In a late-morning ceremony packed with historical tidbits and abundant civic pride, 95-year-old Montrose on Sunday was officially proclaimed Glendale’s official Old Town.
The Sixth Annual Montrose Founder’s Day, held in conjunction with the popular Harvest Market, was the vehicle for the event attended by more than 100 people, including city dignitaries, Montrose Shopping Park Assn. officials and individuals receiving awards for their efforts on behalf of the community.
Sharing emceeing duties at the podium set up on Market Street were Glendale City Councilman John Drayman, a former president of the MSPA, and Dale Dawson, the organization’s current president.
“Happy 95th birthday, Montrose, you don’t look a day over 90,” quipped Drayman, who went on to extol the accomplishments of the business association, which was marking its 40th birthday in conjunction with the Founder’s Day party.
Although Glendale Mayor Ara Najarian was unable to attend the event, his council colleagues Frank Quintero, Bob Yousefian and Dave Weaver joined Drayman to bestow the Old Town moniker on Montrose.
Yousefian, who remarked on the day’s clear skies and gave kudos to “whoever ordered the weather,” explained to the crowd it had been a unanimous vote of the council to give the honor to the community, which was founded on Feb. 22, 1913 with a land auction and barbecue.
On hand at the event to represent the Crescenta Valley Town Council and give certificates of recognition to all of the day’s awardees was council member Frank Beyt, who said he’s lived in the neighborhood for 35 years and has seen continuous improvements there. “I’m very proud to be a part of this community and the shopping park,” Beyt said.
First award winner of the day was City Hall Coffee Shop, one of four businesses receiving the Montrose Business Achievement Award. Other winners in the category were Vitorio’s Jewelers, Al’s Italian-American Deli and Mountain Rose Gifts, all given the nod for “uplifting the character of the Montrose Shopping Park.”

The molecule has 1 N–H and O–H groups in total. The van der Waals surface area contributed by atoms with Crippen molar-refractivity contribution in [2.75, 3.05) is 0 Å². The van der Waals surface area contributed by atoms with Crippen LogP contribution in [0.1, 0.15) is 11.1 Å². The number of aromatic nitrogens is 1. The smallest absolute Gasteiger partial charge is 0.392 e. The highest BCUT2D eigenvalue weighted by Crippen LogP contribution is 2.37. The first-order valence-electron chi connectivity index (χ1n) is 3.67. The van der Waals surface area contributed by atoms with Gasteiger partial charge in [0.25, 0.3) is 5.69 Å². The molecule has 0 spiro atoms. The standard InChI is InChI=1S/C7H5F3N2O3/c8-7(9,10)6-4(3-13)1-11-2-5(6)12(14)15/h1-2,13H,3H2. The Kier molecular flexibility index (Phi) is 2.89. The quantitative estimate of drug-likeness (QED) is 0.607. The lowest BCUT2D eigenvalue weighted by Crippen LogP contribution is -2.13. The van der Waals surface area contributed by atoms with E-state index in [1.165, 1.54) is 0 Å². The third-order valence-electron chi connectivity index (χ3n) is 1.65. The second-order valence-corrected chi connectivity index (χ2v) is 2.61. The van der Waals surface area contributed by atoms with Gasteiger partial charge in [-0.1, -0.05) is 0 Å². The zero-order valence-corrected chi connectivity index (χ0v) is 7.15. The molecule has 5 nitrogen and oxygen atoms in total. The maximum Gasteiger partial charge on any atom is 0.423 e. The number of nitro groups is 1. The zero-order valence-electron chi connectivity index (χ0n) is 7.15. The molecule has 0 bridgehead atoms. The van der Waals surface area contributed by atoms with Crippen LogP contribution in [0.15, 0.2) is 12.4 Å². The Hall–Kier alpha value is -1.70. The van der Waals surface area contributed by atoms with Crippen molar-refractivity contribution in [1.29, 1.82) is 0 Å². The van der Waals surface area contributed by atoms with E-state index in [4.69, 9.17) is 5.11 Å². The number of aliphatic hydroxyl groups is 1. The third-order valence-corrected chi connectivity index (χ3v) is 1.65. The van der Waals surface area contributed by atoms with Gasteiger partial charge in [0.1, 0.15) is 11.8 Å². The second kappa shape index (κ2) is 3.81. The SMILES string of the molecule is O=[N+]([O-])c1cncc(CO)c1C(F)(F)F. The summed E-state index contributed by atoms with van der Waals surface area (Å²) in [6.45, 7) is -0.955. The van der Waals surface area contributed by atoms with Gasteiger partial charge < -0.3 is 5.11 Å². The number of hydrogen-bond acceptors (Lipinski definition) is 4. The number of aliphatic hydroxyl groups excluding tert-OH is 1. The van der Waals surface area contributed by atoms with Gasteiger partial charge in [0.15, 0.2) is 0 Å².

Longtime Montrose businessman Vito Cannella, in his heavily accented English (he smiled broadly as he told the crowd he speaks “Italish”) introduced the winner of the Montrose Community Vision Award, Rick Dinger of Crescenta Valley Insurance. On accepting the honor, Dinger said, to a very receptive crowd, “Bottom line, if you can’t buy it in Montrose you probably don’t need it.”
Given the Montrose Humanitarian Award was Crescenta Valley Sun City Editor Robin Goldsworthy, who has gained recognition over the years for her involvement with CV High School’s Prom Plus event.
Recipient of the Montrose Community Preservation Award, handed to him by another local historian of note, Mike Lawler, was Michael Morgan, honored for working toward educating the public about the community’s past. Morgan said the preservation work is never easy and sometimes difficult, “but always worth it.” Lawler and Morgan injected a historical sound into the event with the ringing of a vintage trolley bell that once announced the movements of the Glendale and Montrose railway cars.
Garth Gragg, who managed the now closed retail store Dorsey’s and was involved at the inception of the shopping park association, was presented the Montrose Founder’s Award. “I, too, when I got here thought I’d hit the Promised Land,” Gragg said, “and I haven’t changed my mind.”
The Glendale Planning Department’s Hassan Haghani was the recipient of the Montrose Community Service Award for his work on various projects benefiting the local community. Haghani in turn introduced and thanked members of his department for their dedication to the job.
The MSPA’s Dawson led the small crowd in a rendition of the “Happy Birthday” song before all were turned loose to enjoy a piece of the nine-tiered cake created especially for the occasion.